Territory economic review
NT Treasury, Economic Analysis Division
Territory economic review; Department of Treasury and Finance newsletters; PublicationNT; E-Journals
Date:2003-03; Made available via the Publications (Legal Deposit) Act 2004 (NT).; This publication contains may contain links to external sites. These external sites may no longer be active.
Northern Territory -- Economic conditions -- Periodicals
Northern Territory Government
Northern Territorty Government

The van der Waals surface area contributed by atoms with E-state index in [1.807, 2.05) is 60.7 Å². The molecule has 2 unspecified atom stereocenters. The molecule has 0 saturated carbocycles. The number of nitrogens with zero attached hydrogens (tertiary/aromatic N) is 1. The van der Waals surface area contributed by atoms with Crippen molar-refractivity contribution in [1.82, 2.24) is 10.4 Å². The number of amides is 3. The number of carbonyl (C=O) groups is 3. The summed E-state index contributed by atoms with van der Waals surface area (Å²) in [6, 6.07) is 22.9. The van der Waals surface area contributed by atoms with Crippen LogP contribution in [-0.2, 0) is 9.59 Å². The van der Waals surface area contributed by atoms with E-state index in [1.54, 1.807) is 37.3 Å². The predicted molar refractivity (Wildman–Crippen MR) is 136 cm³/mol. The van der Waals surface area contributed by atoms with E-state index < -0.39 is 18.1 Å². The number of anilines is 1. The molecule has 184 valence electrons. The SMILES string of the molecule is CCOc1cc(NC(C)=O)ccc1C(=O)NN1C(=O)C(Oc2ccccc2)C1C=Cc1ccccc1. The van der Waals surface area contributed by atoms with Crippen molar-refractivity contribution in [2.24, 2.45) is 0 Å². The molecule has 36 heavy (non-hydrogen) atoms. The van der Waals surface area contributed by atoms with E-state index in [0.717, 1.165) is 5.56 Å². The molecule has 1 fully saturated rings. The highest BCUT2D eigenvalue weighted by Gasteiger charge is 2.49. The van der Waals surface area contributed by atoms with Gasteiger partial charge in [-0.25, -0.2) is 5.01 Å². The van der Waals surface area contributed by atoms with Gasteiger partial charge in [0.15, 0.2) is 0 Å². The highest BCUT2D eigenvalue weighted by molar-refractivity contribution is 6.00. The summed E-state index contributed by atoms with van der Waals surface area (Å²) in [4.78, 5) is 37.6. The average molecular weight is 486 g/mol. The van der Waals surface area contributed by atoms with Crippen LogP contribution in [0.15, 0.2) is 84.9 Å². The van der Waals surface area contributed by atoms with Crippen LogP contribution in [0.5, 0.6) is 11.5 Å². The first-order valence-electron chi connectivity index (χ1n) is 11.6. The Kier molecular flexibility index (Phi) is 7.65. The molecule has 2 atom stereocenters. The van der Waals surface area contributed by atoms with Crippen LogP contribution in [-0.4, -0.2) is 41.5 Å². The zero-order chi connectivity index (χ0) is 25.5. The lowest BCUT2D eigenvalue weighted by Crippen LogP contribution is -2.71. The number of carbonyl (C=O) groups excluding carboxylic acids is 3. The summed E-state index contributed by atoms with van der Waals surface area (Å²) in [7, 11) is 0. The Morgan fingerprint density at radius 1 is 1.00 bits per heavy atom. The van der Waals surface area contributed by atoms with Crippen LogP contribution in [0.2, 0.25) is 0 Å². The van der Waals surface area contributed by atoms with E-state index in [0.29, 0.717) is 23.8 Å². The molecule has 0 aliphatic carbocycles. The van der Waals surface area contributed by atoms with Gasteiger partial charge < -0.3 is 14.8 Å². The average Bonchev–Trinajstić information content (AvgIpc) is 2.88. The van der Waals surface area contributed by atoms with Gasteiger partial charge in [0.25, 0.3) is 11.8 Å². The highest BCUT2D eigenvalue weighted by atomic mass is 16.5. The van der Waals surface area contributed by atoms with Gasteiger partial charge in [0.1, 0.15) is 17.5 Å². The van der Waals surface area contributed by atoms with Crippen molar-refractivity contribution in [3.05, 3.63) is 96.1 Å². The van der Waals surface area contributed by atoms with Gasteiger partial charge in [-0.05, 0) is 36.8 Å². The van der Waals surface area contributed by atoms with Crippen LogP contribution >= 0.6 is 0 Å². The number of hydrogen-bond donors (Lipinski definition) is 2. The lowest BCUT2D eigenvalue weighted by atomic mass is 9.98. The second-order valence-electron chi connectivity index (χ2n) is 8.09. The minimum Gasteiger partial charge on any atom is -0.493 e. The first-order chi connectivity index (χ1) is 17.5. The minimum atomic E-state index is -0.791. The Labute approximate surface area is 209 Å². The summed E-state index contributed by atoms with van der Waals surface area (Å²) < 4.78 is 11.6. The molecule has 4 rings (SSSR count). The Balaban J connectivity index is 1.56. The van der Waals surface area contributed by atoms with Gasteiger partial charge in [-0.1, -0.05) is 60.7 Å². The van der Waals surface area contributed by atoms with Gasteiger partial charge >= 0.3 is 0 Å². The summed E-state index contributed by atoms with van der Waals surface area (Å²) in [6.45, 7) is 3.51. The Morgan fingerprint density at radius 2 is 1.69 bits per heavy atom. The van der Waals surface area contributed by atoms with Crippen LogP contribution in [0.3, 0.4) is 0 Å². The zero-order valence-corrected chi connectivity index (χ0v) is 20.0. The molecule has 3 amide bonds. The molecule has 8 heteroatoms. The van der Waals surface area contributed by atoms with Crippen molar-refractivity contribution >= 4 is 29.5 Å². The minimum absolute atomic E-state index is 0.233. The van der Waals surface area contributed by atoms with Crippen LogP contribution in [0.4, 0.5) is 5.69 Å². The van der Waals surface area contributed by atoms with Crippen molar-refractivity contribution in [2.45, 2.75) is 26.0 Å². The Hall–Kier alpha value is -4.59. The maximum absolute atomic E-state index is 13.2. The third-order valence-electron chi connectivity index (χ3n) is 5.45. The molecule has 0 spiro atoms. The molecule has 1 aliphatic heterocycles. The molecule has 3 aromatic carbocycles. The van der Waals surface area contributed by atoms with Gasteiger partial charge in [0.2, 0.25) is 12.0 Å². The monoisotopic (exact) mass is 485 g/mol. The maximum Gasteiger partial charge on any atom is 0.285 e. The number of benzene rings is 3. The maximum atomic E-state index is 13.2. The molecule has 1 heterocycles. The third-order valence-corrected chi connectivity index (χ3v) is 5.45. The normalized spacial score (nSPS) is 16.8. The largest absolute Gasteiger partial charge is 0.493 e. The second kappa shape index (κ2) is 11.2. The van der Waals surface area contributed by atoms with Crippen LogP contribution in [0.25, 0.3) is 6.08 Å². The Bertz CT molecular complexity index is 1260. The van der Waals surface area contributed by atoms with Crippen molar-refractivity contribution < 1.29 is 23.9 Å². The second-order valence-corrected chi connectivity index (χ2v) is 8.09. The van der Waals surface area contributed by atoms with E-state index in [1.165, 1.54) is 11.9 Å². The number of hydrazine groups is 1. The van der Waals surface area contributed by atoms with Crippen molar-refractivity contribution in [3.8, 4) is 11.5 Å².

MARCH 2003 9 TERRITORY ECONOMIC REVIEW www.nt.gov.au/ntt/economic retail turnover The main drivers of retail trade showed mixed signs over 2002. Household income growth was relatively subdued, despite solid employment growth, and population growth weakened. Nonetheless, low interest rates and strengthening consumer sentiment encouraged household borrowing, resulting in stronger consumption spending and retail trade. Lower petrol prices (compared to 2001) also boosted household incomes and assisted the recovery in consumption. tourism-related expenditure down in 2002 Tourism-related retail turnover and consumption growth was again negative, as weak international economic conditions, terrorist attacks and more recently the threat of war, have affected discretionary international travel. other components strengthened Territory retail turnover growth tends to track national movements (see chart on page 4). Year on year, Territory real retail turnover increased by 5.7 per cent in 2002, compared to 5.5 per cent nationally. However, quarterly growth is starting to weaken, notably in the Territory, with seasonally adjusted growth down 2.3 per cent in the December quarter 2002. The ABS reports real Territory retail turnover of around $1.7 billion in 2002. Food, household goods and the not specified categories dominate, and combined they typically account for around 70 per cent of total retailing. Territory retail turnover growth was across most sectors in 2002: following negative growth in 2001, food retailing increased by 7.6 per cent in 2002, and was the major contributor to growth (3.5 percentage points). This is somewhat at odds with recent data reporting very weak population growth; not specified retailing, that is, department store retailing and grouped confidential items (which includes spending on discretionary items such as sporting and outdoors goods, toys and games, photographic equipment, antiques and nursery items) increased by 18.3 per cent, and was the next largest contributor to growth (1.9 percentage points). Growth in this category reflects strengthening consumer confidence and low interest rates; household goods retailing increased by 5.1 per cent, contributing 0.7 percentage points to growth. Growth in this category reflects some recovery in dwelling construction activity in 2002, with the flow through to increased demand for fit out items such as carpets, tiles and appliances; recreational goods retailing, typically the smallest category, increased by 6.9 per cent. This comes after very weak to negative growth in the period since the introduction of the GST; clothing and soft good retailing declined by a modest 2.4 per cent, following an extended period of growth back to 1999; and hospitality and services remains weak, with turnover falling by 4.3 per cent in 2002, subtracting 0.8 percentage points from growth. Tourism-related, this category continues to be negatively affected by weak global economic conditions, further exacerbated by terrorist attacks (turnover fell markedly in the quarters following the attacks in New York and Bali). motor vehicle sales Territory motor vehicle sales trended back down in calendar year 2002 after picking up to some extent, though from a weak base, in 2001. Private sector registrations increased by 2.9 per cent in the year to January 2003, despite continued weakness in the rental market. consumption growth set to consolidate Some easing back in private consumption growth is likely in 2003. Higher petrol prices, related to developments in the Middle East will have a negative impact on discretionary disposable income, dampening consumption expenditure to some extent. Also, the recent appreciation of the Australian dollar will have the effect of discouraging international visitors coming to Australia, at the same time encouraging Australian tourists to travel abroad rather than holidaying locally. but overall, positive consumption outlook Nonetheless, low interest rates combined with the solid outlook for employment and dwelling and other construction should underpin expenditure. In the short term, consumer confidence, which has been falling recently, will play an important role in determining growth in retail sales and other components of consumption expenditure. Further out, a pick up in population growth would have a positive impact on consumption expenditure. Economic forecasters Access Economics and BIS Shrapnel forecast solid growth in Territory private consumption in the coming five years.
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